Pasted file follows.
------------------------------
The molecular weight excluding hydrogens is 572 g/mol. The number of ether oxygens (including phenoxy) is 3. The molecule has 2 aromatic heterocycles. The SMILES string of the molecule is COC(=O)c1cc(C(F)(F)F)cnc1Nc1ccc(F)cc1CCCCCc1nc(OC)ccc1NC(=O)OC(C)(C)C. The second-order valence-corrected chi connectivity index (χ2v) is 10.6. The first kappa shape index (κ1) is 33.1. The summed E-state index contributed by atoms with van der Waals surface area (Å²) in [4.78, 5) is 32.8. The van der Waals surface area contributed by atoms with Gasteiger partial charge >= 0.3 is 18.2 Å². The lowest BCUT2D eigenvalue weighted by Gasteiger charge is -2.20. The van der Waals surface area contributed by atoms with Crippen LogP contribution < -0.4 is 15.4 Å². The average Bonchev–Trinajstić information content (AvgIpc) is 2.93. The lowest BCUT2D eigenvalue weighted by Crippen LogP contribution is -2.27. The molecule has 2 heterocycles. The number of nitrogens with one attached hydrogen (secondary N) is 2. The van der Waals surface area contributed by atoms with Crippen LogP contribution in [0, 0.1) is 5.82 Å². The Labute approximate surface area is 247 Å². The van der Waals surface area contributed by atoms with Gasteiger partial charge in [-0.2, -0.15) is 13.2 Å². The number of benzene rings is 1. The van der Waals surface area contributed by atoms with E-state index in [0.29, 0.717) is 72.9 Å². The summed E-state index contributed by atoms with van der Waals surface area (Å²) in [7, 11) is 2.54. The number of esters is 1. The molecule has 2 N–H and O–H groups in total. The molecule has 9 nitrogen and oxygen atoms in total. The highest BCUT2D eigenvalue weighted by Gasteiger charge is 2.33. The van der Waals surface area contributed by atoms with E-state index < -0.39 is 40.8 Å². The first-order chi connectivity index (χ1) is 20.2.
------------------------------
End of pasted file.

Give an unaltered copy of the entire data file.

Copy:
The molecular weight excluding hydrogens is 572 g/mol. The number of ether oxygens (including phenoxy) is 3. The molecule has 2 aromatic heterocycles. The SMILES string of the molecule is COC(=O)c1cc(C(F)(F)F)cnc1Nc1ccc(F)cc1CCCCCc1nc(OC)ccc1NC(=O)OC(C)(C)C. The second-order valence-corrected chi connectivity index (χ2v) is 10.6. The first kappa shape index (κ1) is 33.1. The summed E-state index contributed by atoms with van der Waals surface area (Å²) in [4.78, 5) is 32.8. The van der Waals surface area contributed by atoms with Gasteiger partial charge >= 0.3 is 18.2 Å². The lowest BCUT2D eigenvalue weighted by Gasteiger charge is -2.20. The van der Waals surface area contributed by atoms with Crippen LogP contribution < -0.4 is 15.4 Å². The average Bonchev–Trinajstić information content (AvgIpc) is 2.93. The lowest BCUT2D eigenvalue weighted by Crippen LogP contribution is -2.27. The molecule has 2 heterocycles. The number of nitrogens with one attached hydrogen (secondary N) is 2. The van der Waals surface area contributed by atoms with Crippen LogP contribution in [0, 0.1) is 5.82 Å². The Labute approximate surface area is 247 Å². The van der Waals surface area contributed by atoms with Gasteiger partial charge in [-0.2, -0.15) is 13.2 Å². The number of benzene rings is 1. The van der Waals surface area contributed by atoms with E-state index in [0.29, 0.717) is 72.9 Å². The summed E-state index contributed by atoms with van der Waals surface area (Å²) in [7, 11) is 2.54. The number of esters is 1. The molecule has 2 N–H and O–H groups in total. The molecule has 9 nitrogen and oxygen atoms in total. The highest BCUT2D eigenvalue weighted by Gasteiger charge is 2.33. The van der Waals surface area contributed by atoms with E-state index < -0.39 is 40.8 Å². The first-order chi connectivity index (χ1) is 20.2.